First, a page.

Do Teachers Teach to the Tests?Edit
There is evidence that schools and teachers adjust the curriculum so it reflects what is on the tests and also prepare students for the format and types of items on the test. Several surveys of elementary school teachers indicated that more time was spend on mathematics and reading and less on social studies and sciences in 2004 than 1990 (Jerald, 2006). Principals in high minority enrollment schools in four states reported in 2003 that had reduced time spend on the arts. Recent research in cognitive science suggests that reading comprehension in a subject (e.g. science or social studies) requires that students understand a lot of vocabulary and background knowledge in that subject (Recht & Leslie, 1988). This means that even if students gain good reading skills they will find learning science and social studies difficult if little time has been spend on these subjects.
Taking a test with an unfamiliar format can be difficult so teachers help students prepare for specific test formats and items (e.g., double negatives in multiple choice items; constructed response). (At the beginning of this chapter, for example, a middle school teacher, Erin, and a Principal, Dr Mucci described the test preparation emphasis in their schools.) There is growing concern that the amount of test preparation that is now occurring in schools is excessive and students are not being educated but trained to do tests (Popham, 2004).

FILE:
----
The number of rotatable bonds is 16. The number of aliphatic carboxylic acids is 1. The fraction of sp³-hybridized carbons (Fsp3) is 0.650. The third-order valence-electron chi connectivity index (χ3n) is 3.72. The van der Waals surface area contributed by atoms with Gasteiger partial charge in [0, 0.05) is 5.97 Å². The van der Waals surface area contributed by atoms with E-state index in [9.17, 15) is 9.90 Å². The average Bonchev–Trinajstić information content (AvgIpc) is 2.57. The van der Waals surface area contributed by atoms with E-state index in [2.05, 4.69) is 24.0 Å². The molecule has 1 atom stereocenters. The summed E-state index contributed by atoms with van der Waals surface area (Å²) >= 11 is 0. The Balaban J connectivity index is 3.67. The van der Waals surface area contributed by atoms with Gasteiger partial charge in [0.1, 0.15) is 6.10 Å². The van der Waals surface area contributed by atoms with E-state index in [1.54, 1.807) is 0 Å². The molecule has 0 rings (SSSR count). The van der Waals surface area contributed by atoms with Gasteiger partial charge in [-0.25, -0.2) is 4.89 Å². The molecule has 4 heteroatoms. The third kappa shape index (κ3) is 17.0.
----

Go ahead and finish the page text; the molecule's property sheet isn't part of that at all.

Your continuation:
Do Students and Educators Cheat?Edit
It is difficult to obtain good data on how widespread cheating is but we know that students taking tests cheat and others, including test administrators, help them cheat (Cizek, 2003). Steps to prevent cheating by students include protecting the security of tests, making sure students understand the administration procedures, preventing students from bringing in their notes or unapproved electronic devices as well as looking at each others' answers. Some teachers and principals have been caught using unethical test preparation practices such as giving actual test items to students just before the tests, giving students more time than is allowed, answering students’ questions about the test items, and actually changing students’ answers (Popham, 2006). Concerns in Texas about cheating led to the creation of an independent task force in August 2006 with 15 staff members from the Texas Education Agency assigned investigate test improprieties. (Jacobson, 2006). While the pressure on schools and teachers to have their student perform well is large, these practices are clearly unethical and have lead to school personnel being fired from their jobs.